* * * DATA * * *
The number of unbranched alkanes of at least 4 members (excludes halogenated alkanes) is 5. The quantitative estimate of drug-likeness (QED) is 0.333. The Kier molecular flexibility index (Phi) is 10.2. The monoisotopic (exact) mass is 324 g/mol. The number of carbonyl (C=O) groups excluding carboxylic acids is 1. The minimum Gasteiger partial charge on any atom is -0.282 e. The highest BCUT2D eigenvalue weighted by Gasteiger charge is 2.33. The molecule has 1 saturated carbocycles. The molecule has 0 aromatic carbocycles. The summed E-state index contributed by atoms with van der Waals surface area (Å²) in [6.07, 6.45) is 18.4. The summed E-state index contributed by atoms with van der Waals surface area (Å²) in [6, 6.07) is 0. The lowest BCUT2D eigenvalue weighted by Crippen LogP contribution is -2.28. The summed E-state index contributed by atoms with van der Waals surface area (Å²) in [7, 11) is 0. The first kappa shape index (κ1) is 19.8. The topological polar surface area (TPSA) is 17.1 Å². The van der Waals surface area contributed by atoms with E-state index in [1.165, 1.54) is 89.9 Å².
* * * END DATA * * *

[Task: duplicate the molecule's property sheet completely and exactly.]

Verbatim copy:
The number of unbranched alkanes of at least 4 members (excludes halogenated alkanes) is 5. The quantitative estimate of drug-likeness (QED) is 0.333. The Kier molecular flexibility index (Phi) is 10.2. The monoisotopic (exact) mass is 324 g/mol. The number of carbonyl (C=O) groups excluding carboxylic acids is 1. The minimum Gasteiger partial charge on any atom is -0.282 e. The highest BCUT2D eigenvalue weighted by Gasteiger charge is 2.33. The molecule has 1 saturated carbocycles. The molecule has 0 aromatic carbocycles. The summed E-state index contributed by atoms with van der Waals surface area (Å²) in [6.07, 6.45) is 18.4. The summed E-state index contributed by atoms with van der Waals surface area (Å²) in [6, 6.07) is 0. The lowest BCUT2D eigenvalue weighted by Crippen LogP contribution is -2.28. The summed E-state index contributed by atoms with van der Waals surface area (Å²) in [7, 11) is 0. The first kappa shape index (κ1) is 19.8. The topological polar surface area (TPSA) is 17.1 Å². The van der Waals surface area contributed by atoms with E-state index in [1.165, 1.54) is 89.9 Å².